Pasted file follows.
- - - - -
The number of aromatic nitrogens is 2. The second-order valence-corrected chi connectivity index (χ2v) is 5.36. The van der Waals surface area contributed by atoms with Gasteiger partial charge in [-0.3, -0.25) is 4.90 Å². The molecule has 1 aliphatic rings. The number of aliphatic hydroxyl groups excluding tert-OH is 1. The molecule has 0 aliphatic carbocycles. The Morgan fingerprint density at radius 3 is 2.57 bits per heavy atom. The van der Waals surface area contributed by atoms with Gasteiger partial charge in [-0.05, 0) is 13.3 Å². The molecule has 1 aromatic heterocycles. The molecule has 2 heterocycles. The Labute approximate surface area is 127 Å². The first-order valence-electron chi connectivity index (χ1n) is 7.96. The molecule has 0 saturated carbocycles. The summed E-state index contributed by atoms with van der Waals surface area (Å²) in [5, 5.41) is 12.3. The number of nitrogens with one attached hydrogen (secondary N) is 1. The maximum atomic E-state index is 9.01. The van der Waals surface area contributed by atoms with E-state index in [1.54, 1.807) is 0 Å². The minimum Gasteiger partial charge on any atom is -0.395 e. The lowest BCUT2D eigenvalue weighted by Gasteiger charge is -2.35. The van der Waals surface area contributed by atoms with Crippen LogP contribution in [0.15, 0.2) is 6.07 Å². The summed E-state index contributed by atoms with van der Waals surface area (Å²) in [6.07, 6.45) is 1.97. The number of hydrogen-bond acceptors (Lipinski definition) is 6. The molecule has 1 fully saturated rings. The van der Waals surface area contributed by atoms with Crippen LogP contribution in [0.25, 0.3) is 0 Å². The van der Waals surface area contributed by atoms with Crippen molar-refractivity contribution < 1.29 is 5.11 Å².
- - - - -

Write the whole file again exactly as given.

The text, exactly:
The number of aromatic nitrogens is 2. The second-order valence-corrected chi connectivity index (χ2v) is 5.36. The van der Waals surface area contributed by atoms with Gasteiger partial charge in [-0.3, -0.25) is 4.90 Å². The molecule has 1 aliphatic rings. The number of aliphatic hydroxyl groups excluding tert-OH is 1. The molecule has 0 aliphatic carbocycles. The Morgan fingerprint density at radius 3 is 2.57 bits per heavy atom. The van der Waals surface area contributed by atoms with Gasteiger partial charge in [-0.05, 0) is 13.3 Å². The molecule has 1 aromatic heterocycles. The molecule has 2 heterocycles. The Labute approximate surface area is 127 Å². The first-order valence-electron chi connectivity index (χ1n) is 7.96. The molecule has 0 saturated carbocycles. The summed E-state index contributed by atoms with van der Waals surface area (Å²) in [5, 5.41) is 12.3. The number of nitrogens with one attached hydrogen (secondary N) is 1. The maximum atomic E-state index is 9.01. The van der Waals surface area contributed by atoms with E-state index in [1.54, 1.807) is 0 Å². The minimum Gasteiger partial charge on any atom is -0.395 e. The lowest BCUT2D eigenvalue weighted by Gasteiger charge is -2.35. The van der Waals surface area contributed by atoms with Crippen LogP contribution in [0.15, 0.2) is 6.07 Å². The summed E-state index contributed by atoms with van der Waals surface area (Å²) in [6.07, 6.45) is 1.97. The number of hydrogen-bond acceptors (Lipinski definition) is 6. The molecule has 1 fully saturated rings. The van der Waals surface area contributed by atoms with Crippen LogP contribution in [0.25, 0.3) is 0 Å². The van der Waals surface area contributed by atoms with Crippen molar-refractivity contribution < 1.29 is 5.11 Å².